Matt sent Revolt Lab this great battery backup project for Occupy Philly.
Battery bank for your Occupation. In the end we will go through a battery and cable sizing exercise.
Occupy Baltimore (OB) organized a meeting at a local church which brought about 200 concerned citizens together. It was decided then to occupy McKeldin Park in the Inner Harbor of Baltimore, MD at 12 noon on October 4th, 2011.
Occupy Philadelphia (OP) spilled out from an organized meeting at a local church with more than 700 people. Committees and list serves began that night to prepare for the 9am occupation of City Hall on October 6th, 2011
Occupy Baltimore, Occupy Philadelphia, Occupy Wall Street, OCCUPY EVERYTHING
First we wanted to build some battery back-up power boxes for Baltimore. After buying the parts and taking them down to OB we found out that they had power. So we built the boxes and drove them up to Philadelphia.
The Tech Tent also had power at Philly for the computers, speakers and stage. So the first two battery boxes went to the Medical Tent at Philly to keep their walkie talkies, cell phones and laptops charged up.
I have detailed the parts, prices and effort below in hopes that more people find a way to keep the computers, networks and live stream up for those of us who cannot attend every night.
WARNING: Batteries pack a punch so do your homework before working with anything electric.
ITEM – Description (PRICE) – WHERE TO BUY
BATTERY – 55Amp-hour, SC34DU, Optima Yellow Top AGM Lead Acid ($150) – INTERNET
BOX – Stanley Roller Tool Box ($20) – LOWES
INVERTER – 500Watt Inverter includes two 120VAC outlets and one USB ($40) – LOWES
MISC – Wood and Screws ($15) – WHEREVER
- 4×4 at 13.75” long
- 4x4x4 block
- 2×2 at 17.25” long
- Screws, 1”
TOTAL $225 USD
Drill with 1/4” drill bit
Screwdriver and/or screwdriver bit for drill
Fortunately you only need one charger for all the battery boxes you make so I will not incorporate it into the base cost of each unit.
OPTIONAL ITEM – Description (PRICE) – WHERE TO BUY
CHARGER – 10A Battery Charger with AGM Battery Option ($50) – PEPBOYS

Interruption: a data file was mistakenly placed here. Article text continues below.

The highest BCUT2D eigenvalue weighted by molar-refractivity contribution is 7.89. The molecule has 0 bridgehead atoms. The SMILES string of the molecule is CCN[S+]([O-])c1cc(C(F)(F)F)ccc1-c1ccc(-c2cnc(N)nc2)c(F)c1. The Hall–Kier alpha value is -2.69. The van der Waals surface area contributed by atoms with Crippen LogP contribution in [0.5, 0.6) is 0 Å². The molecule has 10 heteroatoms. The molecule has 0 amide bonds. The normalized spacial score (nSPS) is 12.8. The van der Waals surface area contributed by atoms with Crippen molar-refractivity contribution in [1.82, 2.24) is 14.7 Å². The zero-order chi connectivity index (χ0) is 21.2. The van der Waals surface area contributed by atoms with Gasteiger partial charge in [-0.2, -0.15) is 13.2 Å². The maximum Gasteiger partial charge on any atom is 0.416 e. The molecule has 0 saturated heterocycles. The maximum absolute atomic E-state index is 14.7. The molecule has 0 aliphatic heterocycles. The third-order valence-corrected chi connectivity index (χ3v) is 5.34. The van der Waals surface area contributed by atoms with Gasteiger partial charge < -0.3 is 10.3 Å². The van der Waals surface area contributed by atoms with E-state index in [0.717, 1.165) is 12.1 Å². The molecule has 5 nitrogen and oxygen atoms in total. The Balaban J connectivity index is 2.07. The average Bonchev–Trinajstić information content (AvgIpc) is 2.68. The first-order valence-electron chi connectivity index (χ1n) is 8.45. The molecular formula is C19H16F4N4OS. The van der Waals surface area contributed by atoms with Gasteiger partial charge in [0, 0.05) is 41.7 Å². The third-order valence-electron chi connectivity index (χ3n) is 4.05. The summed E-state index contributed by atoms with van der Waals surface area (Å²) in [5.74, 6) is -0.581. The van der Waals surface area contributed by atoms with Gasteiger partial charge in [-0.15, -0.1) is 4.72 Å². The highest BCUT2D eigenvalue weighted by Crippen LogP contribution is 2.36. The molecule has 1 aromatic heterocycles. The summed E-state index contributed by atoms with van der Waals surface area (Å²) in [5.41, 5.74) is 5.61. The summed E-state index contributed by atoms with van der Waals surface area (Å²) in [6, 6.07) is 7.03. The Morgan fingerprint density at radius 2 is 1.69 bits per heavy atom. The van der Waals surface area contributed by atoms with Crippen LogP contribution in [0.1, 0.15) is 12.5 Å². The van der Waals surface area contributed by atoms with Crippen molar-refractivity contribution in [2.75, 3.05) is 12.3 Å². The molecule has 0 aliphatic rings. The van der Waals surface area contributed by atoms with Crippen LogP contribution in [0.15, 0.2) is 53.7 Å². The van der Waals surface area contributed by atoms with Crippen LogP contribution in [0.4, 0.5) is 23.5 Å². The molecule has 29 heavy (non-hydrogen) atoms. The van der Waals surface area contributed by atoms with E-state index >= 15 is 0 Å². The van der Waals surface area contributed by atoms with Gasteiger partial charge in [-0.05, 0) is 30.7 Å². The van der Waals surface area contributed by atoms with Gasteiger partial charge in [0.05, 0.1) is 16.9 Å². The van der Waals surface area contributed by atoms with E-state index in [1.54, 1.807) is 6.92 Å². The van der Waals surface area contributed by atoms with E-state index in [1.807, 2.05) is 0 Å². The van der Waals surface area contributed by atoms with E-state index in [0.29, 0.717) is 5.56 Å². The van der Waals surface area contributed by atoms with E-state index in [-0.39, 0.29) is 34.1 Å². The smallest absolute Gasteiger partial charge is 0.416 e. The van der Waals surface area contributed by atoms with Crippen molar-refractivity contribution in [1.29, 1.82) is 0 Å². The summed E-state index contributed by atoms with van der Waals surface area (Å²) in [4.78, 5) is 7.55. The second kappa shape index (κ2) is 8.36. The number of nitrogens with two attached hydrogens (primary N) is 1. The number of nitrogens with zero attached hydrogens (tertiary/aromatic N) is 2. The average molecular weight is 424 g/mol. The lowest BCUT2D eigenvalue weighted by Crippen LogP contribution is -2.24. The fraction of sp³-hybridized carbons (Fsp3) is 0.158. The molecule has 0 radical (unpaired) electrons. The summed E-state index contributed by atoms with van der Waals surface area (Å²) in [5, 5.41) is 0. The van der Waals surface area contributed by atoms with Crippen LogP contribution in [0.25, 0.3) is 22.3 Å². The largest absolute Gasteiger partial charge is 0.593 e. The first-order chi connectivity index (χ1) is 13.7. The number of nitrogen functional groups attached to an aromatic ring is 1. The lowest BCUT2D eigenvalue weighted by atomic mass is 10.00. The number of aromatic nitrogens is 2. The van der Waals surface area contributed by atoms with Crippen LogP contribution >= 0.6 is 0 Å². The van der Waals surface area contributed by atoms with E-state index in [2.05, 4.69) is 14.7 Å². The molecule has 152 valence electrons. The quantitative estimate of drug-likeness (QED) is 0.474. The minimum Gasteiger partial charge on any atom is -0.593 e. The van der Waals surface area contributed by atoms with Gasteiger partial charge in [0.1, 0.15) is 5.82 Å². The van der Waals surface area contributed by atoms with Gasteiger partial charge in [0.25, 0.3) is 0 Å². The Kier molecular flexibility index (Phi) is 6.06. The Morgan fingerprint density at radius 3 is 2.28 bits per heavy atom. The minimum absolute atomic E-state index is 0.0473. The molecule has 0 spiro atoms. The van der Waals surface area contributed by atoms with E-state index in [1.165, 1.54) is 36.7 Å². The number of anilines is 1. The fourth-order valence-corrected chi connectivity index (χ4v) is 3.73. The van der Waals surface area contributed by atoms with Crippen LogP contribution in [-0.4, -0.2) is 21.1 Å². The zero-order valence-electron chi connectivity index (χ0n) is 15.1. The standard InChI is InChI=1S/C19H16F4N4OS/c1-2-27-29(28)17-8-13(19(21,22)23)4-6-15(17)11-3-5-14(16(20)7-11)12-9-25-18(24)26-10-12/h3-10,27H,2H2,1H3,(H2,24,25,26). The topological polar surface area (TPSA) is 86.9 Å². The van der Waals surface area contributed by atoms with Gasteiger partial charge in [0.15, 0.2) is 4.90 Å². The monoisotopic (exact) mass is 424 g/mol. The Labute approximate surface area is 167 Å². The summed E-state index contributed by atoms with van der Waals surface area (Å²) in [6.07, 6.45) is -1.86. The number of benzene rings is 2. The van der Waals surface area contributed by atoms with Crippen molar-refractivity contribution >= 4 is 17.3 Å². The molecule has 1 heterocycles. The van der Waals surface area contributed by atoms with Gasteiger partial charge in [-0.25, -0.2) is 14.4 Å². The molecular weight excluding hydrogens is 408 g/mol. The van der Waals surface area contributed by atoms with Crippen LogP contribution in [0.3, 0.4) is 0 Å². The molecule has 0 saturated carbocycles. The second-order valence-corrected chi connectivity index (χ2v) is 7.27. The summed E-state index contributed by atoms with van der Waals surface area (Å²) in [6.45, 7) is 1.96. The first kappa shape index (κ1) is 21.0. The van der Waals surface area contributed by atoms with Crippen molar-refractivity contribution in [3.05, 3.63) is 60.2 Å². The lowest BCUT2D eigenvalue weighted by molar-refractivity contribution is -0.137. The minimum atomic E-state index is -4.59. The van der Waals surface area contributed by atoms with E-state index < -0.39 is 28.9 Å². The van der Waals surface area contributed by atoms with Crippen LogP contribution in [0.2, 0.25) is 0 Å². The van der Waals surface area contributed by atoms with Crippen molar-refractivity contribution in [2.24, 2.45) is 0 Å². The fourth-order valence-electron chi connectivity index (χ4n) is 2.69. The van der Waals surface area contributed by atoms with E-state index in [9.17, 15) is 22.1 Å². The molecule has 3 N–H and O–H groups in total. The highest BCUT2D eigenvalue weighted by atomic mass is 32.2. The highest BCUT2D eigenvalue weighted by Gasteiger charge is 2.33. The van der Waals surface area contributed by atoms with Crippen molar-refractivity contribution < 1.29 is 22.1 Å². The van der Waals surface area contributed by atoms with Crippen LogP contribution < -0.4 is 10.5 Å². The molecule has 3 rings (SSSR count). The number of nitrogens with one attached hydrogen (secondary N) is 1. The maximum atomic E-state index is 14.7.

POWER STRIP – Six (6) 120VAC outlets ($5) – LOWES
INVERTER – 800W Inverter includes two 120VAC outlets, one USB and Display ($80) – LOWES
INVERTER – 750W Inverter includes two 120VAC outlets, one USB and Display ($75) – NAT’L AUTO
INVERTER – 500W Inverter includes two 120VAC outlets, one USB ($40) – HOME DEPOT
INVERTER – 800W Inverter includes two 120VAC outlets ($80) – HOME DEPOT
INVERTER – 400W Inverter includes two 120VAC outlets and two USB ($60) – PEPBOYS
INVERTER – 3000W Inverter ($350) – PEPBOYS
BOX – Big Roller Tool Box to hold multiple batteries ($50) – LOWES
MULTIMETER – Voltage, Current and Continuity Checker ($25) – KMART
Now that you have the parts and the tools begins the fun part. You have to open up the front of the Stanley box to get the battery in because it’s just a little bit too big. Be careful not to break the chintzy plastic tabs holding the tool box together. Pull the sides out while pulling the front piece forward.
First put the 4×4 block in the bottom against the back. Put four screws through the rear bottom of the box to hold the 4×4 in place. It is much easier on your wrist to put some pilot holes for your screws in and then sink the screws into the 4×4 with your screwdriver.
Now put the battery in the box on top of the 4×4. Put the 2×2 piece across the top of the battery, behind the terminals (+ and -) and in front of the raised plastic area on top. Push the 2×2 piece down snug and place one screw in each side of the tool box to keep the wood fixed.
Now slide the battery to one side and place the 4x4x4 block beside the battery to keep the battery stable and in place. Remove the block and VERY CAREFULLY drill two holes through the back of the tool box where the block will sit. Then put the block back beside the battery, turn the toolbox around and put two screws into the block to hold it in place. The battery should not be able to move at all.
Next is putting the inverter into the top of the battery box. Open the top of the box and take out the top shelf. Drill two 1/4” holes from the top to the bottom where the battery is located. Now carefully use the 1/4” drill bit to open up the holes wide enough to feed the RED and BLACK inverter cables through the box. Be careful not to break your drill bit as I broke all my smaller bits making these boxes.
Pull the cables up through the holes from the battery compartment up to the inverter compartment. Connect the RED to the positive terminal of the inverter and the BLACK to the negative terminal of the inverter. ALWAYS CONFIRM THE + AND – TERMINALS ARE CONNECTED CORRECTLY BEFORE CONNECTING TO ANY BATTERY.
Connect the Red clamp to the positive terminal on the battery first and then connect the BLACK clamp to the negative terminal. You will see a little SPARK as those electrons just can’t wait to complete the circuit to your inverter.
Now you can turn on the inverter and watch the green light comes on. CONGRATULATIONS, you now have 55A-hr battery connected to a 500W inverter (2 x 120VAC outlets with one 5VDC USB slot) ready to power your OCCUPATION. If the green light blinks and the inverter stops working, simply turn the inverter off and on and the green light should come back on steady and ready to go. You can also plug in a power strip to get more outlets for low power electronics.
If you have any questions, do not hesitate to contact me, Matt Weaver, firstname.lastname@example.org